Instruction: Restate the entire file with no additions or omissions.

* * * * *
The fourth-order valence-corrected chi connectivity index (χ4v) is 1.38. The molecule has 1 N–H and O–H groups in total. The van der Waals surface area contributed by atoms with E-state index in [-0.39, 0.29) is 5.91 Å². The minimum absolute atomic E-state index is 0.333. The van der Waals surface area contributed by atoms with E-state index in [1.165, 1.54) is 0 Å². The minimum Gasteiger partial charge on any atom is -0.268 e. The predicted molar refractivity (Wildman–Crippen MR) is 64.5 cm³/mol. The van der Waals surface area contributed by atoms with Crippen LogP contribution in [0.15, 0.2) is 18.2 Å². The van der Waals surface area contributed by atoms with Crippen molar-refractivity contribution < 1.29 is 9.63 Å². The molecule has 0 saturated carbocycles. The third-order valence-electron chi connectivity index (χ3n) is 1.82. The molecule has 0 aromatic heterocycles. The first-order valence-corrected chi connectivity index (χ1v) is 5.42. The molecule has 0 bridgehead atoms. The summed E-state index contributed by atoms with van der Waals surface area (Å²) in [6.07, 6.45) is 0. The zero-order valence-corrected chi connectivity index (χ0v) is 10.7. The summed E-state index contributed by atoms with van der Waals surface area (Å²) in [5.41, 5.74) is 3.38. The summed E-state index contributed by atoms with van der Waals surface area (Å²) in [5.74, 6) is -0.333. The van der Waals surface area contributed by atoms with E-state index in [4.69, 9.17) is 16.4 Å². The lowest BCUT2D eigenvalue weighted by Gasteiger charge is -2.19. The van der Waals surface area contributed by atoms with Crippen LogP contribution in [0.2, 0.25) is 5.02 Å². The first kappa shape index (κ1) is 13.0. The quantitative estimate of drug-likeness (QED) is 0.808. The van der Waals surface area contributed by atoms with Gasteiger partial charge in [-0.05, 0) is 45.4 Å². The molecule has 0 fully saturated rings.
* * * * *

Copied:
The fourth-order valence-corrected chi connectivity index (χ4v) is 1.38. The molecule has 1 N–H and O–H groups in total. The van der Waals surface area contributed by atoms with E-state index in [-0.39, 0.29) is 5.91 Å². The minimum absolute atomic E-state index is 0.333. The van der Waals surface area contributed by atoms with E-state index in [1.165, 1.54) is 0 Å². The minimum Gasteiger partial charge on any atom is -0.268 e. The predicted molar refractivity (Wildman–Crippen MR) is 64.5 cm³/mol. The van der Waals surface area contributed by atoms with Crippen LogP contribution in [0.15, 0.2) is 18.2 Å². The van der Waals surface area contributed by atoms with Crippen molar-refractivity contribution < 1.29 is 9.63 Å². The molecule has 0 saturated carbocycles. The third-order valence-electron chi connectivity index (χ3n) is 1.82. The molecule has 0 aromatic heterocycles. The first-order valence-corrected chi connectivity index (χ1v) is 5.42. The molecule has 0 bridgehead atoms. The summed E-state index contributed by atoms with van der Waals surface area (Å²) in [6.07, 6.45) is 0. The zero-order valence-corrected chi connectivity index (χ0v) is 10.7. The summed E-state index contributed by atoms with van der Waals surface area (Å²) in [5.41, 5.74) is 3.38. The summed E-state index contributed by atoms with van der Waals surface area (Å²) in [5.74, 6) is -0.333. The van der Waals surface area contributed by atoms with E-state index in [4.69, 9.17) is 16.4 Å². The lowest BCUT2D eigenvalue weighted by Gasteiger charge is -2.19. The van der Waals surface area contributed by atoms with Crippen LogP contribution in [0.2, 0.25) is 5.02 Å². The first kappa shape index (κ1) is 13.0. The quantitative estimate of drug-likeness (QED) is 0.808. The van der Waals surface area contributed by atoms with Gasteiger partial charge in [-0.05, 0) is 45.4 Å². The molecule has 0 fully saturated rings.